The Covid-19 Quaranzine: Stories of ‘Home’ from Behind Closed Doors

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As a result of Covid-19, our homes have transformed. Bedrooms have become offices, living rooms have become classrooms, gardens have become gyms, and every house has become a cage of sorts.

Some people without a home have found one whilst others have been evicted, and many, many people live with the uncertainty of not being able to afford to keep theirs.

‘Oxford is My Home’ is a zine produced by Oxford Poetry Library and Open House which uses words and pictures to tell the hidden stories of housing and homelessness in Oxford and what it means to call this city ‘home’.

For our third issue, we want to know what #StayatHome looks like for you? How are you spending your days? Who are you with? Are you enjoying yourself? What are you worried about? What do you miss about being able to leave your home?

Submissions are now OPEN for contributions to the zine. You can submit poems, stories, pictures, comic strips, or any other creative reflection which you can figure out a way of getting to us.

You can:

– Email us at oxfordismyhomezine@gmail.com

–  Ring us on 0800 0096754 and leave a message and we’ll transcribe your story or poem

The deadline is 11 May.

Please keep written submissions within 500 words. For any questions contact oxfordismyhomezine@gmail.com

Stuck for inspiration? Why not try one of these easy exercises alone, or with others to get your creative juices flowing!

Writing a Poem

Start with the phrase ‘What happened today?’ and then keep writing non-stop for 3 minutes. Don’t think too hard about what you write because this is just to get started and see where your mind takes you. You don’t even need to try and make it like a poem. The only aim is to keep writing for the full 3 minutes.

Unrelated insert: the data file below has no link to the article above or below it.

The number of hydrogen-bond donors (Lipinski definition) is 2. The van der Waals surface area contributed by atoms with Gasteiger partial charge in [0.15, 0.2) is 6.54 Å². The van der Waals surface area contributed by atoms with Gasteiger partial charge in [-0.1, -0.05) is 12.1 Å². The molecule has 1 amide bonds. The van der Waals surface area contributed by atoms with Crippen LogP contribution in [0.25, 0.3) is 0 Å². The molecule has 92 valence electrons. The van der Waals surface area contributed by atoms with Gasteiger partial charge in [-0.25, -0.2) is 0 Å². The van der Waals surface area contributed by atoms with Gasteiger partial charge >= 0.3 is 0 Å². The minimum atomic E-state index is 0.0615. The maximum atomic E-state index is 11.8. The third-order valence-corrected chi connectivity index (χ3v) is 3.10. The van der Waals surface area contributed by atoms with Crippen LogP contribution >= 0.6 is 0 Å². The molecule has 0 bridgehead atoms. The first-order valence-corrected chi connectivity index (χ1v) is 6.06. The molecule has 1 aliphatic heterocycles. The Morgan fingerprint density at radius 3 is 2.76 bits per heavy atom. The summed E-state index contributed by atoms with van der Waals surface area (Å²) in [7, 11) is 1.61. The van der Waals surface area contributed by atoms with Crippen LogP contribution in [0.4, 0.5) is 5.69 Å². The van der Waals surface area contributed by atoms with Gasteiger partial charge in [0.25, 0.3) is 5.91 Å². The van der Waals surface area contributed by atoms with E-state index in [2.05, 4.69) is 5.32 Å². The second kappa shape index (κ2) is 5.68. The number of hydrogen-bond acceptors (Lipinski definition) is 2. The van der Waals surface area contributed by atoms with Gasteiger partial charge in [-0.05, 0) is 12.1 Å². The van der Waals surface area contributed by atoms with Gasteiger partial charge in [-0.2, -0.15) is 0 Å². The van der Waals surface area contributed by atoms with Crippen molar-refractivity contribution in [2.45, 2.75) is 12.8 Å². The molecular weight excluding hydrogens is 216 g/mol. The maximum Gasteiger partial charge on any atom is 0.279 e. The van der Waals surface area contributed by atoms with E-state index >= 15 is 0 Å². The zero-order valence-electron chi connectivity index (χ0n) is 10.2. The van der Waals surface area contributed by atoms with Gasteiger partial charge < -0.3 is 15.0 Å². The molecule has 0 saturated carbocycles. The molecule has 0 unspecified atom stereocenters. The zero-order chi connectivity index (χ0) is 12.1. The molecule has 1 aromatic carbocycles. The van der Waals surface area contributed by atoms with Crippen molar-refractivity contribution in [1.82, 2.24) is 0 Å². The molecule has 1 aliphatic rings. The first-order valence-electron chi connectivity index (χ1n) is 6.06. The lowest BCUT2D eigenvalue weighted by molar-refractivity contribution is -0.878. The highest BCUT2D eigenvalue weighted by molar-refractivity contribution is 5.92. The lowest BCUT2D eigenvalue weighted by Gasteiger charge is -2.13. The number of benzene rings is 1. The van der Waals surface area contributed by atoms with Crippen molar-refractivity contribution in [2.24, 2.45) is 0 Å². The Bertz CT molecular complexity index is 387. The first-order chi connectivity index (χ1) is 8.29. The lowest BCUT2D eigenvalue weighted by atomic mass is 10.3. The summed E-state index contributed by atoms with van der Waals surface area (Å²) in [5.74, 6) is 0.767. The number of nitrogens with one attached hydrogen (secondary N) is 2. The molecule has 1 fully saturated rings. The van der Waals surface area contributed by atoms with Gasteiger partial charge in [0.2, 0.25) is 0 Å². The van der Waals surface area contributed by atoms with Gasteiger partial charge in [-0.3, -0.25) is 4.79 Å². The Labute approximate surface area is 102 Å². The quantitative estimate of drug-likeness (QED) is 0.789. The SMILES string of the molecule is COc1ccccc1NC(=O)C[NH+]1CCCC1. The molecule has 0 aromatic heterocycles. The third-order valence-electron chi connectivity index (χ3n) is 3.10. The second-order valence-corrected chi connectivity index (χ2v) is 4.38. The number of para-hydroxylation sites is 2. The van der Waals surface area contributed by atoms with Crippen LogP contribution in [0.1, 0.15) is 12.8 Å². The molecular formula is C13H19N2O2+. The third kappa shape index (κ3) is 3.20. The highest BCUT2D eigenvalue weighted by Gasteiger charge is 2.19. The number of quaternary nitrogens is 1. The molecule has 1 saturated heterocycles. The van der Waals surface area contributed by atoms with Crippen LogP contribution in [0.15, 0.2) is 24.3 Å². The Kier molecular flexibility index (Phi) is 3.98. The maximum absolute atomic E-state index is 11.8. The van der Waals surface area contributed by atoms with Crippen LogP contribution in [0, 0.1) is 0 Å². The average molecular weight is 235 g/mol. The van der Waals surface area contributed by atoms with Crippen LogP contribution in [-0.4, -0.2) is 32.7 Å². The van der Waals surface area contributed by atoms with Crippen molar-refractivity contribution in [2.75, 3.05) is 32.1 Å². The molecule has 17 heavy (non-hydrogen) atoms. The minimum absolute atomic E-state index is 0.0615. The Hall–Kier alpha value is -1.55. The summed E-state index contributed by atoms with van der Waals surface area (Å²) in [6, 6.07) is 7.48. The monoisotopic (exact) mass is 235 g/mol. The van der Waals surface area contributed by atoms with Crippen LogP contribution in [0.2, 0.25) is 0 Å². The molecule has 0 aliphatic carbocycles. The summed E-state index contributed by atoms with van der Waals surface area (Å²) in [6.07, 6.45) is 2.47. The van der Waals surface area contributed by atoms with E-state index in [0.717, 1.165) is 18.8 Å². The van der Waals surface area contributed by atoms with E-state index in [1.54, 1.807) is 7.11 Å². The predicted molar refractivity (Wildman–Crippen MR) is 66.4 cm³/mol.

Look back at what you wrote. Find one word, sentence or phrase that you particularly like. Could this be a start of a poem?

Explore your chosen words. Are there other words which mean something similar or the opposite? Does this word rhyme with anything else? This will lead you to the next line.

Try using all 5 senses – smell, touch, taste, sight and sound to bring your poem to life.

Remember: there are really no rules to what make a good poem. They might rhyme or they might not. They might be long or short. The most important thing is to enjoy writing!

Short Stories

Think about the experiences you have had when living in isolation – was there something funny, upsetting, uplifting or unexpected which happened to you?

Stories also allow us to explore alternative realities. Perhaps you would like to change what happened in real-life. Ask yourself ‘what else could have happened’ or ‘wouldn’t it be funny if’ and see if this changes where your story goes.

You can also try making up a character. What if your experience happened to someone completely different? Maybe they are a different age to you, a unique job, or have a personality flaw. What would they do differently in this situation?

A story only needs three things – a beginning, a middle, and an ending. What would be a good place to start and to end your story?

Life-Writing

This is where you simply write about what you are experiencing in your life now. These ideas might help to get started:

  • Write a letter to your future self – what would you like them to remember about what is happening right now?
  • Write a letter to an alien – imagine you are describing your situation to someone who has no knowledge of what is happening on Earth today

Interview Yourself. Imagine you were interviewing a stranger about what it is like to live in self-isolation. Write down all the questions you might like to ask them. Then answer them yourself!